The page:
Zelenskyy says Ukraine must recognise it will not join Nato

Moscow has repeatedly called for guarantees that Ukraine would not become part of the alliance

Ukrainian President Volodymyr Zelenskyy during the meeting with the leaders of Slovenia, the Czech Republic and Poland in Kyiv on Tuesday. Via AP
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Ukrainian President Volodymyr Zelenskyy has said his country must recognise that it will not join Nato, hinting at a compromise that addresses a key Russian concern about the military alliance growing.

Mr Zelenskyy's comments on Tuesday came as Russian forces pushed further towards Kyiv with deadly strikes on residential buildings, despite a new round of talks aimed at halting the war.

He said Ukraine should accept that it would not join Nato and that Kyiv was prepared to have security guarantees instead of joining.

"We have heard for years that the doors were open but we also heard that we could not join," Mr Zelenskyy told a video conference with military officials. "It's a truth and it must be recognised.

"If we cannot enter through open doors, then we must co-operate with the associations with which we can, which will help us, protect us ... and have separate guarantees."

Moscow has repeatedly called for guarantees that Ukraine would not join the alliance. Western nations say it is a country's sovereign right to apply to join.

Peace talks resumed between Russian and Ukrainian delegations by video link.

Ukrainian officials played up hopes that the war could end sooner than expected, saying Moscow may be coming to terms with its failure to impose a new government in Kyiv by force.

Mr Zelenskyy called on Russian troops to surrender.

"You will not take anything from Ukraine. You will take lives," he said in a video message. "But why should you die? What for? I know that you want to survive."

Kremlin spokesman Dmitry Peskov said it was too early to predict progress in peace talks.

"The work is difficult and in the current situation the very fact that they are continuing is probably positive," Mr Peskov said.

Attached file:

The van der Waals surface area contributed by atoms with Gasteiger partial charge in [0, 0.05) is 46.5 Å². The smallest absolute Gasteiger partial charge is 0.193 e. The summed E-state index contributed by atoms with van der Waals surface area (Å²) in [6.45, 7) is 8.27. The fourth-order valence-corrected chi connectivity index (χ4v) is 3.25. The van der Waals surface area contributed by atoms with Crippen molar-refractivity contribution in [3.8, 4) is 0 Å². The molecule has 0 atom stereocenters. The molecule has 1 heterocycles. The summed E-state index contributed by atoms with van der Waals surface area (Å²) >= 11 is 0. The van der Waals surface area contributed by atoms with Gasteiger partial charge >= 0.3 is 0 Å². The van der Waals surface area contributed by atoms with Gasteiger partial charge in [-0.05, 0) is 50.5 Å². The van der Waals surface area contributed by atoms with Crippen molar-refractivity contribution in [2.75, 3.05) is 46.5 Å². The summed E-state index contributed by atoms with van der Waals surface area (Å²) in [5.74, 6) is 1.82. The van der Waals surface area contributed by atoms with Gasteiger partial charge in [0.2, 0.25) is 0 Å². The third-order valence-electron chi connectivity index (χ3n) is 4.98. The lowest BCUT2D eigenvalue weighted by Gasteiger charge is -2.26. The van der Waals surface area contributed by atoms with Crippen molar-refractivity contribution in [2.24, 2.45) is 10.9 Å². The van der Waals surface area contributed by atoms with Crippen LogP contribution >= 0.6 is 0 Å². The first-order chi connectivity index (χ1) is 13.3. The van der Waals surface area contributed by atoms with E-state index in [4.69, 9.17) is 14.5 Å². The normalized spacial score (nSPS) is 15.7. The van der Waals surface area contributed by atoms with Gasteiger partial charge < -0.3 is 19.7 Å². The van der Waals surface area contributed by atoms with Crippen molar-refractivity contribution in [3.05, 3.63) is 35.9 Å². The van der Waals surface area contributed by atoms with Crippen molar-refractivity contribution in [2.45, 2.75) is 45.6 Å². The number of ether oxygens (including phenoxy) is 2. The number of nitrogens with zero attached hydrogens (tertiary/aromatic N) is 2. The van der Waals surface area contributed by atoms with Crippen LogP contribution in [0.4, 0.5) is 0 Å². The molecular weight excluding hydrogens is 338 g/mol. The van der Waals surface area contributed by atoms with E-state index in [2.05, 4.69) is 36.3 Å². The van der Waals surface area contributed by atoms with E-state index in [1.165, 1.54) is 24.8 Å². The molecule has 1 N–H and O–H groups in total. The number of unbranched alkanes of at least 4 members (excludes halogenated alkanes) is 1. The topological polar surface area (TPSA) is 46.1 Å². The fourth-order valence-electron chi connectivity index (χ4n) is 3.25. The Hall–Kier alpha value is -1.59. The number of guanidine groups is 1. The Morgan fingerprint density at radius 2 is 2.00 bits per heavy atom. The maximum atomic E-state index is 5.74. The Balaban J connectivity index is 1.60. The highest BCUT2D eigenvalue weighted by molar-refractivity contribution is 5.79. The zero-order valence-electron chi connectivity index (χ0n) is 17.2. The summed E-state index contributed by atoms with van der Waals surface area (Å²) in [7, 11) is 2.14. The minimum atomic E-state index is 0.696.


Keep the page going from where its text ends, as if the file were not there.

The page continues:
One of Mr Zelenskyy's top aides said the war would be over by May or even within weeks, as Russia had run out of fresh troops.

Three weeks into Russia's invasion of its pro-western neighbour, more than three million people have been forced to flee to neighbouring countries and 97 Ukrainian children have died, Mr Zelenskyy told Canadian members of Parliament in a video appearance on Tuesday.

The UN has recorded at least 691 civilian deaths, including 48 children, since Russia invaded Ukraine on February 24, although it believes the true figures are far higher.

Meanwhile the leaders of Poland, the Czech Republic and Slovenia arrived in Ukraine’s capital on a mission to show support.

The visit by Slovenia's Janez Jansa, Poland's Mateusz Morawiecki and Czech leader Petr Fiala is the first by such a delegation since the war broke out.

Their train trip to a city under bombardment was described by the Polish leader's chief of staff as "a historic event" and an "unequivocal expression of support for Ukraine" by the three EU member states.

"It is our duty to be where history is forged because it's not about us, but about the future of our children who deserve to live in a world free from tyranny," Mr Morawiecki said.

Mr Zelenskyy, who is due to address the US Congress on Wednesday, again called on western nations to “close the sky” and impose a no-fly zone above Ukraine.

“Please stop the bombing,” he pleaded in his address to Canadian politicians. “How many more cruise missiles have to fall on our cities until you make this happen?”

Nato foreign ministers have rejected a no-fly zone because of fears that it could be regarded as an escalation against nuclear-superpower Russia.

Agencies contributed to this report.

Updated: March 16, 2022, 1:06 AM
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